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Mass. Minds Brainstorm Long-Term Economic Recovery06:24
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Gov. Deval Patrick is convening about 130 business leaders, municipal leaders and state legislators at a summit at the Boston Federal Reserve Bank on Tuesday with a focus on long-term economic development and job creation.

"The goal is to get a variety of perspectives on what are the two or three things ideally where we can make the biggest, tangible difference," said Greg Bialecki, the state's housing and economic development secretary.

The first panel will focus on the current economic situation in Massachusetts and the United States as a whole. Other panels include discussions on how to compete for federal grants, creating access to capital and advice to small businesses and both short- and long-term plans to accelerate the recovery in the state.

"It's a very unique moment in time," said Cathy Minehan, who will lead the first panel discussion. She is the former head of the Boston Fed and currently chairs the governor's Council of Economic Advisers.

Even though there are some positive signs of state and national economic recovery, Minehan said there are still a lot of challenges.

"Some of the reasons why there are some good signs have to do with fiscal stimulus. So there's the question of, is the economy recovering underneath?" Minehan said.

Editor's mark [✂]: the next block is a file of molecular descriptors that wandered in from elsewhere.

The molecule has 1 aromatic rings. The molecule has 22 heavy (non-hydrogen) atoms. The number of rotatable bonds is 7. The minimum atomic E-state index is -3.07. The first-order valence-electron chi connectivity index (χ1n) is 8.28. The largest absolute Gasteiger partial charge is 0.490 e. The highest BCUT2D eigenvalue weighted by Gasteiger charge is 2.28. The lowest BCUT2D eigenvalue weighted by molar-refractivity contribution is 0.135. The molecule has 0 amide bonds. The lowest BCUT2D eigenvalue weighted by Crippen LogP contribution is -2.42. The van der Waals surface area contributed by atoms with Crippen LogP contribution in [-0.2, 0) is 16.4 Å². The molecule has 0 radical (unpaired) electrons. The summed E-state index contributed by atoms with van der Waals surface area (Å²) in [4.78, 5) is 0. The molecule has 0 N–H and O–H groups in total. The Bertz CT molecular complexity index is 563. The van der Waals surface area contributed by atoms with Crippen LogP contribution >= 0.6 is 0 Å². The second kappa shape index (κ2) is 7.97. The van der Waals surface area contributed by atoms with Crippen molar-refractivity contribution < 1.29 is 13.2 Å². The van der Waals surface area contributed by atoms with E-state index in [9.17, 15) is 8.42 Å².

While the state is not suffering worse than other parts of the country, there are several challenges — such as state revenues, which keep dropping. Some analysts say Massachusetts might lead other states in exiting the recession, but it's not clear.

"We've had some state revenue problems that are not quite in sync with Massachusetts really leading things," she said. "However, we've got a great mix of businesses here in the state, and there's every reason to assume that we won't lag the rest of the country."

A big problem, Minehan pointed out, is that many businesses are hesitant to hire until they know that the state is in a sustained recovery and that there is demand for their services in the economy. Ultimately, she said, job growth will depend on the pace of demand and the confidence of businesses and consumers.

"Confidence is really at issue now. Businesses (and) people around the state need to understand that the leadership — both public leadership and private leadership — is really focused on getting the state out of this," Minehan said.

While confidence is key, Minehan said leaders also need to set short-term goals to help the state recover.

"In the end, obviously, the nation will drive both its own recovery and the state's recovery," Minehan said. "What we want to do is find things at the margin that we can all put our shoulder to the wheel on and get done in a relatively short period of time — in the next 18 months — that will help the state emerge in a better fashion."

WBUR's Steve Brown contributed to this report. To hear Minehan's conversation with WBUR's Bob Oakes, click "Listen Now."

This program aired on October 27, 2009.

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